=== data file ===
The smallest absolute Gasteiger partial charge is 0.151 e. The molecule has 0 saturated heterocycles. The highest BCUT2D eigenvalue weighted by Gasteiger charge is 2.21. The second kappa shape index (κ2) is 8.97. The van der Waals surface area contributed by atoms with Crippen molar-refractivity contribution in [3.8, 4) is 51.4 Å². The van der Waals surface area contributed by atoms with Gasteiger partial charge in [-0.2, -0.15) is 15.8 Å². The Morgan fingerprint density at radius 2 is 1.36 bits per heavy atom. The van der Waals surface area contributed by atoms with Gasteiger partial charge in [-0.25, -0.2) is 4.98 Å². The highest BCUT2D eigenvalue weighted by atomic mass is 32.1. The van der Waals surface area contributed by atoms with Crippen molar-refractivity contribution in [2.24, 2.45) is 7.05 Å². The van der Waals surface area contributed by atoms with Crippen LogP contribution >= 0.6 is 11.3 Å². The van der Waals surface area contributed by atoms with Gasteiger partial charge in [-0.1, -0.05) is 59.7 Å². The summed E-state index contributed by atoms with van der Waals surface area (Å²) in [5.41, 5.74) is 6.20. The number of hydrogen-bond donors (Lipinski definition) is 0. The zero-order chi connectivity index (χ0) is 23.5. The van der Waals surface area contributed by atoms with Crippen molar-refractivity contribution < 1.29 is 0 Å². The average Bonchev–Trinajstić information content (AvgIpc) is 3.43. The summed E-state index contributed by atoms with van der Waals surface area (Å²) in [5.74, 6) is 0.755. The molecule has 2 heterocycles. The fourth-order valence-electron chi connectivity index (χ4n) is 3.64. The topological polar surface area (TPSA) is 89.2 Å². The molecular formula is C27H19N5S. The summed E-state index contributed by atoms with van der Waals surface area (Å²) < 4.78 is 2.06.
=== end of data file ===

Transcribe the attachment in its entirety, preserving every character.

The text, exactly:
The smallest absolute Gasteiger partial charge is 0.151 e. The molecule has 0 saturated heterocycles. The highest BCUT2D eigenvalue weighted by Gasteiger charge is 2.21. The second kappa shape index (κ2) is 8.97. The van der Waals surface area contributed by atoms with Crippen molar-refractivity contribution in [3.8, 4) is 51.4 Å². The van der Waals surface area contributed by atoms with Gasteiger partial charge in [-0.2, -0.15) is 15.8 Å². The Morgan fingerprint density at radius 2 is 1.36 bits per heavy atom. The van der Waals surface area contributed by atoms with Gasteiger partial charge in [-0.25, -0.2) is 4.98 Å². The highest BCUT2D eigenvalue weighted by atomic mass is 32.1. The van der Waals surface area contributed by atoms with Crippen molar-refractivity contribution in [2.24, 2.45) is 7.05 Å². The van der Waals surface area contributed by atoms with Crippen LogP contribution >= 0.6 is 11.3 Å². The van der Waals surface area contributed by atoms with Gasteiger partial charge in [-0.1, -0.05) is 59.7 Å². The summed E-state index contributed by atoms with van der Waals surface area (Å²) in [5.41, 5.74) is 6.20. The number of hydrogen-bond donors (Lipinski definition) is 0. The zero-order chi connectivity index (χ0) is 23.5. The van der Waals surface area contributed by atoms with Crippen molar-refractivity contribution < 1.29 is 0 Å². The average Bonchev–Trinajstić information content (AvgIpc) is 3.43. The summed E-state index contributed by atoms with van der Waals surface area (Å²) in [5.74, 6) is 0.755. The molecule has 2 heterocycles. The fourth-order valence-electron chi connectivity index (χ4n) is 3.64. The topological polar surface area (TPSA) is 89.2 Å². The molecular formula is C27H19N5S. The summed E-state index contributed by atoms with van der Waals surface area (Å²) < 4.78 is 2.06.